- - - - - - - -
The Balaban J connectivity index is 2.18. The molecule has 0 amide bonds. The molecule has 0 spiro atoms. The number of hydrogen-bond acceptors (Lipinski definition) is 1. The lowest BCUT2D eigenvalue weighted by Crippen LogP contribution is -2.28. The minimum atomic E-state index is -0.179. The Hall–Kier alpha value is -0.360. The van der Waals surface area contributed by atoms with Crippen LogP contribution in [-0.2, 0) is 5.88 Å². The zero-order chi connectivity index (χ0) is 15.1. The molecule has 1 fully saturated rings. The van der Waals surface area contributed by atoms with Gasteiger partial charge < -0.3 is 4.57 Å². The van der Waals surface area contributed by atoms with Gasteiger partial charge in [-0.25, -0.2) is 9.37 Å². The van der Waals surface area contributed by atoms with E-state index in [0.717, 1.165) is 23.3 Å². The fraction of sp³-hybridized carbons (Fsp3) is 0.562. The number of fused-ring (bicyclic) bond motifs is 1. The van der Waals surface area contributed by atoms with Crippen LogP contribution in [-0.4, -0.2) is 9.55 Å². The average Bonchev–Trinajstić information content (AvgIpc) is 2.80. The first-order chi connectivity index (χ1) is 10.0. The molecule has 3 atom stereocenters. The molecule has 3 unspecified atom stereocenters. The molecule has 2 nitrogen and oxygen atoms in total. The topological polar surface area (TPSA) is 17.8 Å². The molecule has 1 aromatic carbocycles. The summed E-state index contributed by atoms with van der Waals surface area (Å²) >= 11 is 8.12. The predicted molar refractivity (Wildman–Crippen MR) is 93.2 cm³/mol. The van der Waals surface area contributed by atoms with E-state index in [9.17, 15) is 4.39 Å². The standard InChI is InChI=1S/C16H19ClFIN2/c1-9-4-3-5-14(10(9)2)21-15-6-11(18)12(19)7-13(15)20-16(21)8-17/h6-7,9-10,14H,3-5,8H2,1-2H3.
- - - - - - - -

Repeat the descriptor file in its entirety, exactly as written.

The Balaban J connectivity index is 2.18. The molecule has 0 amide bonds. The molecule has 0 spiro atoms. The number of hydrogen-bond acceptors (Lipinski definition) is 1. The lowest BCUT2D eigenvalue weighted by Crippen LogP contribution is -2.28. The minimum atomic E-state index is -0.179. The Hall–Kier alpha value is -0.360. The van der Waals surface area contributed by atoms with Crippen LogP contribution in [-0.2, 0) is 5.88 Å². The zero-order chi connectivity index (χ0) is 15.1. The molecule has 1 fully saturated rings. The van der Waals surface area contributed by atoms with Gasteiger partial charge < -0.3 is 4.57 Å². The van der Waals surface area contributed by atoms with Gasteiger partial charge in [-0.25, -0.2) is 9.37 Å². The van der Waals surface area contributed by atoms with E-state index in [0.717, 1.165) is 23.3 Å². The fraction of sp³-hybridized carbons (Fsp3) is 0.562. The number of fused-ring (bicyclic) bond motifs is 1. The van der Waals surface area contributed by atoms with Crippen LogP contribution in [-0.4, -0.2) is 9.55 Å². The average Bonchev–Trinajstić information content (AvgIpc) is 2.80. The first-order chi connectivity index (χ1) is 10.0. The molecule has 3 atom stereocenters. The molecule has 3 unspecified atom stereocenters. The molecule has 2 nitrogen and oxygen atoms in total. The topological polar surface area (TPSA) is 17.8 Å². The molecule has 1 aromatic carbocycles. The summed E-state index contributed by atoms with van der Waals surface area (Å²) >= 11 is 8.12. The predicted molar refractivity (Wildman–Crippen MR) is 93.2 cm³/mol. The van der Waals surface area contributed by atoms with E-state index in [9.17, 15) is 4.39 Å². The standard InChI is InChI=1S/C16H19ClFIN2/c1-9-4-3-5-14(10(9)2)21-15-6-11(18)12(19)7-13(15)20-16(21)8-17/h6-7,9-10,14H,3-5,8H2,1-2H3.